If you know anything about the politics of gay rights, you know that there is absolutely nothing that the Boy Scouts of American can do right now that will not lead to major divisions in their organization. The key force that will cause a future split is, of course, the deep divide among mainstream religious groups on the moral status of homosexual behavior.
There is no safe ground for the Boy Scouts, none whatsoever.
It’s very clear where American public opinion is headed, at the moment. Thus, there are few if any surprises in the media coverage of that new Washington Post-ABC News poll, which asks two questions related to the Boy Scouts debate. Let’s walk through a short Post “On Faith” blog item on the results:
A wide majority of Americans support the Boy Scouts of America’s proposal to admit gay scouts for the first time, and most oppose the organization’s plans to continue to bar gay adults from serving as scout leaders, according to a new Washington Post-ABC News poll.
The century-old group’s National Council will gather later in May to vote on the plan, unveiled last month, which would allow gay scouts but maintain a ban on gay scout masters. In splitting the decision, the group may be trying to modernize while continuing to appeal to a diversity of views on homosexuality — seven in 10 scout groups are chartered by religious institutions.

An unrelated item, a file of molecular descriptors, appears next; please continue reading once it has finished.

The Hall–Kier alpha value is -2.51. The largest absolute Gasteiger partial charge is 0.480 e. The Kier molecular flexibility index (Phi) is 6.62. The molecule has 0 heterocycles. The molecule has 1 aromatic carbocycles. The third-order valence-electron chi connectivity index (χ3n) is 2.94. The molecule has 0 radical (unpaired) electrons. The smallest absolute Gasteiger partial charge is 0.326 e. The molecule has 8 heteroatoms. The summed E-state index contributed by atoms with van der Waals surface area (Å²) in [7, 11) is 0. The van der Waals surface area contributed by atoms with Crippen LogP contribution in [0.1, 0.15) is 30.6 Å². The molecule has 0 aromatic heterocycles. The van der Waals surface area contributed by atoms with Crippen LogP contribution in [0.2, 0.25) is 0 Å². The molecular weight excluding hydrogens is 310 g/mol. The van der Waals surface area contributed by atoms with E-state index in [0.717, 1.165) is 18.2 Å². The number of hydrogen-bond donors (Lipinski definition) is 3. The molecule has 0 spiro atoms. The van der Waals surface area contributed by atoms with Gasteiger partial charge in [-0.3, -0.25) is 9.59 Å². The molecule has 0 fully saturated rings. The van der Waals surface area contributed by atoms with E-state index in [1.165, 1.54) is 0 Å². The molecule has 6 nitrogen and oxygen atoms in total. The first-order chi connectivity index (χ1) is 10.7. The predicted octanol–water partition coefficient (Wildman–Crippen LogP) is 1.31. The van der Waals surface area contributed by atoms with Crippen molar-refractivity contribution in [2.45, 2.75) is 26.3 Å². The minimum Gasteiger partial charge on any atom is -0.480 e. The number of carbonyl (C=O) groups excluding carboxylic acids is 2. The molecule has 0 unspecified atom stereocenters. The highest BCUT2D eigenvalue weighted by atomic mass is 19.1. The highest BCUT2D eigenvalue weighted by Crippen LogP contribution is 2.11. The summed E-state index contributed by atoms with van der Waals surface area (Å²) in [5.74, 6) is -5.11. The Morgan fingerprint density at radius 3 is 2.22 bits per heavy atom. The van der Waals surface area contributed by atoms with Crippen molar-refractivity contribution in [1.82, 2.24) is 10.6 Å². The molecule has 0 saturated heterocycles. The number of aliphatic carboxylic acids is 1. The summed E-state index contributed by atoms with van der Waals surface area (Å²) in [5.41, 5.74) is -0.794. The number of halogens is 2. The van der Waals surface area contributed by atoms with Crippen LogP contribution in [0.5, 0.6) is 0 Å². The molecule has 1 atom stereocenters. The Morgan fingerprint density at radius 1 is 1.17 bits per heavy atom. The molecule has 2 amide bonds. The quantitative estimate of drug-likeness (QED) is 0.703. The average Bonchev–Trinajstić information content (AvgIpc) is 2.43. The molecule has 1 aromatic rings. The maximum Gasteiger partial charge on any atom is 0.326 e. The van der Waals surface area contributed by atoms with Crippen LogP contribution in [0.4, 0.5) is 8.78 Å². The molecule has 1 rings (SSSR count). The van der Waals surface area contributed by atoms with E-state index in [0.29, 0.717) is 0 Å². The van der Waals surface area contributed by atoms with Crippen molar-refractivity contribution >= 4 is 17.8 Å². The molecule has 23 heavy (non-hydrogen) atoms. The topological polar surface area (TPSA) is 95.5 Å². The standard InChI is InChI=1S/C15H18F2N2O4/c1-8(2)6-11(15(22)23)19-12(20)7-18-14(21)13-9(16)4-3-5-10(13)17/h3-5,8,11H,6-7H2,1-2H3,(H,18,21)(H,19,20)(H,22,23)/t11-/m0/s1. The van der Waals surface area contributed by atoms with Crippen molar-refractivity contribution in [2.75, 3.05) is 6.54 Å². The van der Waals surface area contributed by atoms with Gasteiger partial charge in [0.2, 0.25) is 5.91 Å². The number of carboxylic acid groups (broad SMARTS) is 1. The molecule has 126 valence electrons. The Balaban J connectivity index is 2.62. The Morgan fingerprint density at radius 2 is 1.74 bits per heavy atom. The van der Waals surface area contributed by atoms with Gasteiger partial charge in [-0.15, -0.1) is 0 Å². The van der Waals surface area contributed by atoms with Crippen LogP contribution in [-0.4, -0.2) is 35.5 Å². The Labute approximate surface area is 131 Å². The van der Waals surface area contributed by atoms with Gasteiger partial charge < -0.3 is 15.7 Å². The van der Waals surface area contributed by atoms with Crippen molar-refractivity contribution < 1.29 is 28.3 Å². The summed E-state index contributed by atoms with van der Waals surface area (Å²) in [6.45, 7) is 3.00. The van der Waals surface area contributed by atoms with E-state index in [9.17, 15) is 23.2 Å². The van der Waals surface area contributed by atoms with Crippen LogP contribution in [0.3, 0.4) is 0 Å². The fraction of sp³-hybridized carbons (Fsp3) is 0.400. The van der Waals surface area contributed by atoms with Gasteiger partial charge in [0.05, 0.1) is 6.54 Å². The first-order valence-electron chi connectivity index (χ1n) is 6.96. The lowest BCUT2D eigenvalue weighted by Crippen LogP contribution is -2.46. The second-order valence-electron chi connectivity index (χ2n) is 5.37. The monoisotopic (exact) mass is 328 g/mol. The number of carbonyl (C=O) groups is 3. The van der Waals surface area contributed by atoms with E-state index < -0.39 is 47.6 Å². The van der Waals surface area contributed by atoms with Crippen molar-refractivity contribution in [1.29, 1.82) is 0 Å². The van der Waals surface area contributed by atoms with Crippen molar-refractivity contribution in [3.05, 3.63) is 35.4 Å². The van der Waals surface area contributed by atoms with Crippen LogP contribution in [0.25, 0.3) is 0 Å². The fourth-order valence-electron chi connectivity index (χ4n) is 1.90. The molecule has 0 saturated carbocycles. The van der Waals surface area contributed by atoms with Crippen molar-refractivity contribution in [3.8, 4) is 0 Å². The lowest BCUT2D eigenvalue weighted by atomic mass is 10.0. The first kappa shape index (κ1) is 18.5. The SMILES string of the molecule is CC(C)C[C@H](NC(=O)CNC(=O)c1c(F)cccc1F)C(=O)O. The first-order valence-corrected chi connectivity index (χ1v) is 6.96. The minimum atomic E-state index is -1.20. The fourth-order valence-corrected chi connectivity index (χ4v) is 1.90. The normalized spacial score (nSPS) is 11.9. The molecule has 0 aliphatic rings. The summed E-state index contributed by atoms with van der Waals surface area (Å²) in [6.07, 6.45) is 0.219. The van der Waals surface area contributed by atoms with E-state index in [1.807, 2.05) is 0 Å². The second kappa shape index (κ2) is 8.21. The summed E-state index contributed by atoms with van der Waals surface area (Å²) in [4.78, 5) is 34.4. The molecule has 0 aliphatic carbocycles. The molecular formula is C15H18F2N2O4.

So, with that seven-in-10 statistic, what are the most crucial follow-up questions that the authors of this poll needed to ask? It’s clear what the real issue is here, but it does not appear that the poll team was interested in the hard facts (poll .pdf here) behind the news.
Opposition to banning gay scout leaders ranges by religious group and along well-worn political fault lines. A 56 percent majority of Catholics oppose the continued ban on gay scout masters, a number that rises to 75 percent among people who identify as atheist, agnostic or nothing in particular. By contrast, Protestants are closely divided, 49 percent supporting and 47 percent opposing the ban on gay scout leaders. While the new survey did not ask Protestants whether they identify as “born-again or evangelical Christians,” surveys have consistently shown evangelical Christians are more conservative than mainline protestants on issues of homosexuality.
Once again, it is absolutely useless to ask where American Catholics stand on just about anything without asking a detailed question about Mass attendance. It Boy Scout troops are hosted by Catholic parishes, that means that the key players in future decisions are almost certain to be people — parents with children — who not only attend, but help lead, those parishes.
How many sacramentally active, weekly Mass Catholics oppose the ban on gay Boy Scout leaders? If the goal of the poll is to investigate the future of the Boy Scouts, that’s the crucial question on the Catholic side of the aisle. Frankly, I was stunned at that anti-ban 56 percent number — stunned that it was not higher.
The key statistics that the poll did not investigate can be seen in a chart at the Boy Scouts website (the “On Faith” site does contain a link).
Where are most Boy Scout troops based? Total units linked to congregations in: